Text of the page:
I also still often think back to a post from Dave Winer in 2016: Are you ready to share your OPML? This too has some experimental discovery features that only scratch the surface of the adjacent possible.
And of course just yesterday, Kevin Marks (previously of Technorati) reminded us about rel=”directory” which could have some interesting implications for discovery and following. Think for a bit of how one might build a decentralized Technorati or something along the lines of Ryan Barrett’s indie map.
As things continue to grow, I’m seeing some of all of our decisions and experiments begin to effect others as these are all functionality and discovery mechanisms that we’ll all need in the very near future. I hope you’ll continue to experiment and make cow paths that can eventually be paved.
I’m hitting a fork in the road with this site and the experiment of using a blog as a directory of blogs. The problem here is me: I’m running out of time. I’m duplicating a lot …
I think the idea behind Blog Snoop is solid—I mean you’re just talking about trying to define the edges of a certain community. I’m sufficiently convinced now (between Reddit wikis and ‘awesome lists’) that directories still serve this purpose. Find The Others. I guess part of the problem ...
I’m hitting a fork in the road with this site and the experiment of using a blog as a directory of blogs. The problem here is me: I’m running out of time. I’m duplicating a lot … Source: Announcement: The Future of Blog Snoop – Blog Snoop Weblog Directory We’ll see what happens. It...
Somewhat in the same vein, Colin Walker has built a Webmention Directory on his site that lists all the people (selectively) who have mentioned him in the past. It’s not too different from the purpose of a blogroll.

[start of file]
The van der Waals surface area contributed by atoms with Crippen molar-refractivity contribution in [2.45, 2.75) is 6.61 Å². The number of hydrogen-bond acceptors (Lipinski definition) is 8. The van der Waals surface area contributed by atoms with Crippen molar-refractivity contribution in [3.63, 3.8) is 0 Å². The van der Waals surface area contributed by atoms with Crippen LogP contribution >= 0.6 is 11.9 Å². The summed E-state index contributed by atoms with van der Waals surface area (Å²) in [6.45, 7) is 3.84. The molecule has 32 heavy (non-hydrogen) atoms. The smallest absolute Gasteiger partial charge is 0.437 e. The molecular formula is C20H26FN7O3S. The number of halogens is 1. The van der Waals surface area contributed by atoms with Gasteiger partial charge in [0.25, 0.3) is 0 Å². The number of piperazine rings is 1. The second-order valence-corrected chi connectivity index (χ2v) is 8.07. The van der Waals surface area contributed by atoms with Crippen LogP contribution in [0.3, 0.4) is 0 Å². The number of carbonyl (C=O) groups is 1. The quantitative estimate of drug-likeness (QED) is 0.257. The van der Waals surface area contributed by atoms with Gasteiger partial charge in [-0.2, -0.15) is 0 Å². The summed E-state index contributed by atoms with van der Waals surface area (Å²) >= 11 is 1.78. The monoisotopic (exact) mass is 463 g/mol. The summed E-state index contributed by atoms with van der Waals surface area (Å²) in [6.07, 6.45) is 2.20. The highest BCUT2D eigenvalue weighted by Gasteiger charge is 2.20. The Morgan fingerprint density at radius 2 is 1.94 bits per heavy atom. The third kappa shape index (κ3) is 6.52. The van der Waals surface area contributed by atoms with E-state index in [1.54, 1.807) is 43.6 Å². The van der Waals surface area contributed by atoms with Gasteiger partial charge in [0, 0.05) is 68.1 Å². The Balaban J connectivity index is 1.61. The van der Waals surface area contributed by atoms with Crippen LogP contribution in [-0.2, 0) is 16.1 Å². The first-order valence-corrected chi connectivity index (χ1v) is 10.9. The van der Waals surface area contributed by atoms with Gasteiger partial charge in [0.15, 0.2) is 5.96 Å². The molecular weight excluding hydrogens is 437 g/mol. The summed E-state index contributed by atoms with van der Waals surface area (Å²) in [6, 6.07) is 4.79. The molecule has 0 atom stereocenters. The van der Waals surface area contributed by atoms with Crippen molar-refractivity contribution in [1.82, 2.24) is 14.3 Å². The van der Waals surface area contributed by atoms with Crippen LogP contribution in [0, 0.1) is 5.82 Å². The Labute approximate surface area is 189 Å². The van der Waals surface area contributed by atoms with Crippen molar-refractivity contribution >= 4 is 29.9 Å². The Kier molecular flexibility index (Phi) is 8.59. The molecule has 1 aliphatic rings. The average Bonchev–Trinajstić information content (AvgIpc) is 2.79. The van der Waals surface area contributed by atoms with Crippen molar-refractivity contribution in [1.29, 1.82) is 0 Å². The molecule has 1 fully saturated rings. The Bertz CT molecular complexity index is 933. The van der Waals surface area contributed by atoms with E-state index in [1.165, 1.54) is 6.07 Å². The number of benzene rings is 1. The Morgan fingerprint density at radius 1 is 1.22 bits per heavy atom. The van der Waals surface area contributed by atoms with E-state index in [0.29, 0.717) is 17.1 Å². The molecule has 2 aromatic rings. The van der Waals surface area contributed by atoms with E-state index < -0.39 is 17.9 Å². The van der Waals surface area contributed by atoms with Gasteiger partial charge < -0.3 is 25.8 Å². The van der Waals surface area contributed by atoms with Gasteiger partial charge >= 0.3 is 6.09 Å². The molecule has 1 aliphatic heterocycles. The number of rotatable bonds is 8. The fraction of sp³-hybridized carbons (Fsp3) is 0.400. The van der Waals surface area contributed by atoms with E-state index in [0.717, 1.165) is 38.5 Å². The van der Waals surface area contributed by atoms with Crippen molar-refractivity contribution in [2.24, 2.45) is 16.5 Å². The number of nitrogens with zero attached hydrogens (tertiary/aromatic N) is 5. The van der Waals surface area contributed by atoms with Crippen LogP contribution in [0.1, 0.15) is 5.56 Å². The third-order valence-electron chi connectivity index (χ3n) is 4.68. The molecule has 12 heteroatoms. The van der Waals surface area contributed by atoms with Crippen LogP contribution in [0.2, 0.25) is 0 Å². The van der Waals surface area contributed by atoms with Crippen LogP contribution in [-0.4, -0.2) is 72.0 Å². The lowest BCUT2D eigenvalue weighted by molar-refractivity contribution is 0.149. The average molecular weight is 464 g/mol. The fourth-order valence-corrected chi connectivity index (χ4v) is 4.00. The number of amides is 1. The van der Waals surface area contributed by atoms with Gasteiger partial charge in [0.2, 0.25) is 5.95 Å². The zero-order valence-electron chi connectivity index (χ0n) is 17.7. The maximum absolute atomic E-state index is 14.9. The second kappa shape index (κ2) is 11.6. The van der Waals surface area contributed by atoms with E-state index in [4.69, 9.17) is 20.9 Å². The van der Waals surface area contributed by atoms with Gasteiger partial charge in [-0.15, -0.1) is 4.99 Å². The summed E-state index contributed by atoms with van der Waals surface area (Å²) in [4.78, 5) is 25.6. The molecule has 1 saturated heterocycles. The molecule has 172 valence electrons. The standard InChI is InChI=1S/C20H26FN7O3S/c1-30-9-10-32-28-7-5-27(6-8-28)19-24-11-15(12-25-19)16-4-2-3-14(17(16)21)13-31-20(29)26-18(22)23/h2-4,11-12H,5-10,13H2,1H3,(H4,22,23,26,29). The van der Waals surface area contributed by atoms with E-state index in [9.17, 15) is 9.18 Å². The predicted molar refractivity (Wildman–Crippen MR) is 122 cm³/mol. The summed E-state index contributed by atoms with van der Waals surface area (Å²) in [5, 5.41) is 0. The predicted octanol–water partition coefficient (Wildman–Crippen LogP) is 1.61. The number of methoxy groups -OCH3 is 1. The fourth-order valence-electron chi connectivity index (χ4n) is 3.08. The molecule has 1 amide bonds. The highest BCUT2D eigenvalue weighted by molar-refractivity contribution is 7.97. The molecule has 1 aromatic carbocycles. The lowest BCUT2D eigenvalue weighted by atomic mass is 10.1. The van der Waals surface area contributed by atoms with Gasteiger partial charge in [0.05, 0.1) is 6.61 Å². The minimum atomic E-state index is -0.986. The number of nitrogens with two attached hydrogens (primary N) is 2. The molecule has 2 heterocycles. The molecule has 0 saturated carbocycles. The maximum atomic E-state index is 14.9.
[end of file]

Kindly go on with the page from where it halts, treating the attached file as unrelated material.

Maybe we could get the old Technorati alumni in IndieWeb to build something out of this?
After much discussion I came up with a new blogroll. Ta da! Not perfect but a bit easier to maintain. I used the Links Shortcode plugin to resurrect the “Links” function in WordPress and let me put the links on a Page rather than a Widget. I still have not fully figured out the formatting fo...
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Summary: David Shanske and I recap the recent IndieWeb Summit 2018 in Portland Oregon including recent developments like microsub, readers, Vouch, and even the comeback of webrings!
Recap of IndieWeb Summit 2018
- Plugin for WordPress (pull request pending)
- David’s Post about Brainstorming on Implementing Vouch, Following and Blogrolls
The Year of the Reader (🎧 00:38:32)
- Gordon Korman – Son of Interflux (🎧 00:49:00)
- Gregor Morrill’s IndieBookClub.biz (🎧 00:57:47)
- WordPress webring
Aaron Parecki posts (🎧 1:12:10)
So wait. Where are you? I guess I’m caught in my filter bubble again. After #DeleteFacebook, maybe you went back to your bicycle and your Polaroid camera. But maybe you’re out there still...